Friday, August 3, 2012

ETF investing does not make you rich

I am currently reading a truly excellent book on investing; it is not only describing the many topics discussed on this blog in a systematic fashion rather than in the opportunistic chaos of a blog, it helps you set up a stock market and bond portfolio that will perform over the years. The book is the latest edition of William J. Berstein’s ‘The Four Pillars of Investing’.

One of the topics not discussed on this blog is evaluating a stock in terms of the net present value of its  future dividend income stream. This technique was first proposed by Irving Fisher and rumour has it, that Warren Buffett also used to calculate investment value in terms of net present value of its future income stream. Irvin’s method is official called: DDM or Discounted Dividend Model. You may have come across the world famous future value/net present value equation which goes as follows: 
         FV=PV(1+i)^n

Where:
FV  = Future Value of an investment
PV = present Value of an investment
i   = the discount rate (or rate of desired return on investment) per year
n = is the investment life expressed in years.

Thus a dividend of $3 to be received 5 years from now (FV = $3) and assuming an interest rate or required ROI (i or further down it is: DR) of 10% would be worth today $1.86 using the equation below:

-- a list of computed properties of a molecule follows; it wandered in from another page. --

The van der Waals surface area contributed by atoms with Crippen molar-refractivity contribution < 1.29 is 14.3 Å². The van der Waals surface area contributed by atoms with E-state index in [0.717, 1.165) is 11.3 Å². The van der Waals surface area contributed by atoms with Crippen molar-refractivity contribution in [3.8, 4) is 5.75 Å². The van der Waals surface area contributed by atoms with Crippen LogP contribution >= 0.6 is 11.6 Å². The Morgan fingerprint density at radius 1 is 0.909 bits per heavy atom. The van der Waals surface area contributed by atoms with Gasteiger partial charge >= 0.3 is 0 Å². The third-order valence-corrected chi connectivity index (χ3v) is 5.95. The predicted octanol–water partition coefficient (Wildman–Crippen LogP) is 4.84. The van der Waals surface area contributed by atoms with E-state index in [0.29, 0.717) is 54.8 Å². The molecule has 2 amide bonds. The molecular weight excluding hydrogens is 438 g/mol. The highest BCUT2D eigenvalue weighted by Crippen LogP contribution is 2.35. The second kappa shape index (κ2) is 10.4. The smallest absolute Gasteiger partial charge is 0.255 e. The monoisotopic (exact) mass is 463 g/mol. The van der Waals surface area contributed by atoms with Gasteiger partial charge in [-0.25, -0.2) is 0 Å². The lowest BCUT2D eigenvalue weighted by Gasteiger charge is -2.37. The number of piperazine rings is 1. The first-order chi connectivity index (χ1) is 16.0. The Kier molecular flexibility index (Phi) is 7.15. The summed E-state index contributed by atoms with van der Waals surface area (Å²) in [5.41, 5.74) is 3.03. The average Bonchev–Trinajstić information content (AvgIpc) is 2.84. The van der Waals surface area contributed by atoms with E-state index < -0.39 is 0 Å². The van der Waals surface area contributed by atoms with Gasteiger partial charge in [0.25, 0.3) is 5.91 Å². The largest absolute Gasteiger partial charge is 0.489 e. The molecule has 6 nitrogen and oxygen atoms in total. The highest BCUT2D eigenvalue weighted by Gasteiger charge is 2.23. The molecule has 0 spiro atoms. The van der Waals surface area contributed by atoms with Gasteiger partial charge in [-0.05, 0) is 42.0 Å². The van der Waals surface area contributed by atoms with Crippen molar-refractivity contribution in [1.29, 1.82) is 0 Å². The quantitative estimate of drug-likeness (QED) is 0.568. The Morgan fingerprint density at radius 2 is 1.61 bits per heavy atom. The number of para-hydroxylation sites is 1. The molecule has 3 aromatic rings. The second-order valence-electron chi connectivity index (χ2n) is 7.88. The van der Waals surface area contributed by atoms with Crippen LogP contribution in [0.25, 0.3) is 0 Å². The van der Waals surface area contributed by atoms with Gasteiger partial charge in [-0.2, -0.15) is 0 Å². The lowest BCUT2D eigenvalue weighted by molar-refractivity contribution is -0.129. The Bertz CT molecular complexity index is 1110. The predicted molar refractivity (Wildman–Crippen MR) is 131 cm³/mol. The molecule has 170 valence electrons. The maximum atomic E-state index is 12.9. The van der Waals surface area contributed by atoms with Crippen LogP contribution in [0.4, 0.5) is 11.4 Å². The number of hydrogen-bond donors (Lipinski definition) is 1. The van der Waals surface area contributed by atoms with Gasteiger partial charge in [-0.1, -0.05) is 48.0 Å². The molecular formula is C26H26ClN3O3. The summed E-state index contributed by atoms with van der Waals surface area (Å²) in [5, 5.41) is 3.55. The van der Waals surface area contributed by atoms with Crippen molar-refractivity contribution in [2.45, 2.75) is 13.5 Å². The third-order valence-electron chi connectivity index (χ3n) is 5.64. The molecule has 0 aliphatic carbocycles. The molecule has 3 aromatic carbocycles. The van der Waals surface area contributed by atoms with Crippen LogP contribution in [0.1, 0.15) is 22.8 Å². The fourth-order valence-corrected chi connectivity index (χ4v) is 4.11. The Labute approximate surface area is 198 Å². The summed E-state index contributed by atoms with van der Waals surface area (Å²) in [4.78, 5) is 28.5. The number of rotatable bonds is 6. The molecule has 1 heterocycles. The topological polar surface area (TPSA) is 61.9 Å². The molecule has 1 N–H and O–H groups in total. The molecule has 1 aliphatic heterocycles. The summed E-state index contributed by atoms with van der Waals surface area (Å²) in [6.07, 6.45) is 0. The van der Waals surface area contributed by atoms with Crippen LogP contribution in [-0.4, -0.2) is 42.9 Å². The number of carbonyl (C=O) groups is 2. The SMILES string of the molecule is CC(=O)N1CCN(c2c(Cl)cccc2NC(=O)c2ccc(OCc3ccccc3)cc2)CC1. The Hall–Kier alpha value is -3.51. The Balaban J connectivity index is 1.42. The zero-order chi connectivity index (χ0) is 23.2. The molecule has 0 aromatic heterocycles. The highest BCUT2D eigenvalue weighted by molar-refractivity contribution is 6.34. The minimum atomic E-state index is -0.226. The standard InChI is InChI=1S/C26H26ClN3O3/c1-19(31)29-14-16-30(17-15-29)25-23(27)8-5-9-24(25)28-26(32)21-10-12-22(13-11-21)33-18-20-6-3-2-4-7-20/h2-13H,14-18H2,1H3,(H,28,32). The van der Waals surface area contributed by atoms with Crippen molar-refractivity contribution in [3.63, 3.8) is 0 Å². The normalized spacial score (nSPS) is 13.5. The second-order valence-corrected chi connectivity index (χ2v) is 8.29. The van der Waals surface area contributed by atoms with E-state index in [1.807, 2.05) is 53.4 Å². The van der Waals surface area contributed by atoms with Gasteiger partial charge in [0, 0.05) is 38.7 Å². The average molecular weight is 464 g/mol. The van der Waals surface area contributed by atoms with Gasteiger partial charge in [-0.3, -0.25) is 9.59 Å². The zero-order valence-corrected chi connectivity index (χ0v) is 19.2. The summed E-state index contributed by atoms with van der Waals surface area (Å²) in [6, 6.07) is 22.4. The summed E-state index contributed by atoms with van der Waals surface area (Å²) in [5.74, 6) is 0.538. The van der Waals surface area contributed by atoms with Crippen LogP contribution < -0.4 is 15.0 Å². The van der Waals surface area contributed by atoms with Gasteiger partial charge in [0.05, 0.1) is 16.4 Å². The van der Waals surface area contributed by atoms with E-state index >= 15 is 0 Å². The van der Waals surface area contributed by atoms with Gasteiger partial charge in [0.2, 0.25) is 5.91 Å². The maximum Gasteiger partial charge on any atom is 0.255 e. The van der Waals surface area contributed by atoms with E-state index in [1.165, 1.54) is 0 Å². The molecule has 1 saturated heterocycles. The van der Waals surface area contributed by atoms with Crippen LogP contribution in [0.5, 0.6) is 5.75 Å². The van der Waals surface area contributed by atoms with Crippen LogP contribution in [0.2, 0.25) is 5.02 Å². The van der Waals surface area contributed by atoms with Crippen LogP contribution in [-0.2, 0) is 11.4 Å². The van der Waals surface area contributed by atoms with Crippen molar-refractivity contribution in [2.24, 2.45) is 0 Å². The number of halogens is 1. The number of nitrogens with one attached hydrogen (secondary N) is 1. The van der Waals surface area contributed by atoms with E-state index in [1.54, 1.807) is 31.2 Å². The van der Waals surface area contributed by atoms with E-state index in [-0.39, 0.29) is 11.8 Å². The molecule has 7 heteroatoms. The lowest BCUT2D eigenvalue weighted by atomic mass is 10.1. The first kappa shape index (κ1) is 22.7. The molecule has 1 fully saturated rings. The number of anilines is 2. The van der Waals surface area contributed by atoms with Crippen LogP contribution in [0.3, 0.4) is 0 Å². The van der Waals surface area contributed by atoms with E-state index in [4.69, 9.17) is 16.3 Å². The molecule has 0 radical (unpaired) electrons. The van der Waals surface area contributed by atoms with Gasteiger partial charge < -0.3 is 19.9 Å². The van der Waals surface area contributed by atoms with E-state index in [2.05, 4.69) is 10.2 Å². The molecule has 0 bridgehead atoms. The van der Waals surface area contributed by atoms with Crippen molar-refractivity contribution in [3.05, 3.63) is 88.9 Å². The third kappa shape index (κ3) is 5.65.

PV=FV/(1+i)^n



You could not only calculate the net present value of each dividend you will receive over the next five years, you could do so for an infinite number of years (assuming your investment never terminates, i.e. the ultimate Buy&Hold).  When you add up all those to net present value converted dividends then the sum would represent the share's (net present) value.  This would entail a lot of calculator math, but fortunately, mathematicians found that the answer can be expressed as a very simple equation:

                    MV=PD/(DR-DGR)
Where:
                             MV  = Market Value (of a share)
                             PD  = present or today's dividend per share
                             DR  = aforementioned discount rate
                            DGR = Dividend Growth Rate

For the Dow Jones Industrial Index, the dividend growth rate historically averages 5% (more or less the same as nominal GDP growth of the U.S. economy). The current dividend yield is 2.5% or $319.73 and today’s index price is: $12,789 (the Dow is 12,789 right now - just put a dollar sign in front of it).
Thus if an annual return on investment (DR) is required of 10%, then according to the DDM the DOW should be at $6,394 rather than $12,789.  Thus, the expectation of a return on investment of 10% per year is likely unrealistic. Based on its current value, a ROI (DR) of 7.5% should be a more reasonable expectation.

You may manipulate this DDM equation to express the expected market return (DR) as follows:
                       DR=DY+DGR
Where     
                                DY = Dividend Yield (PD/MV)

I know, the math is excruciating in its complexity J). Today’s DY = 2.5% and the DGR=5% so the expected annual rate of return or DR is 7.5%.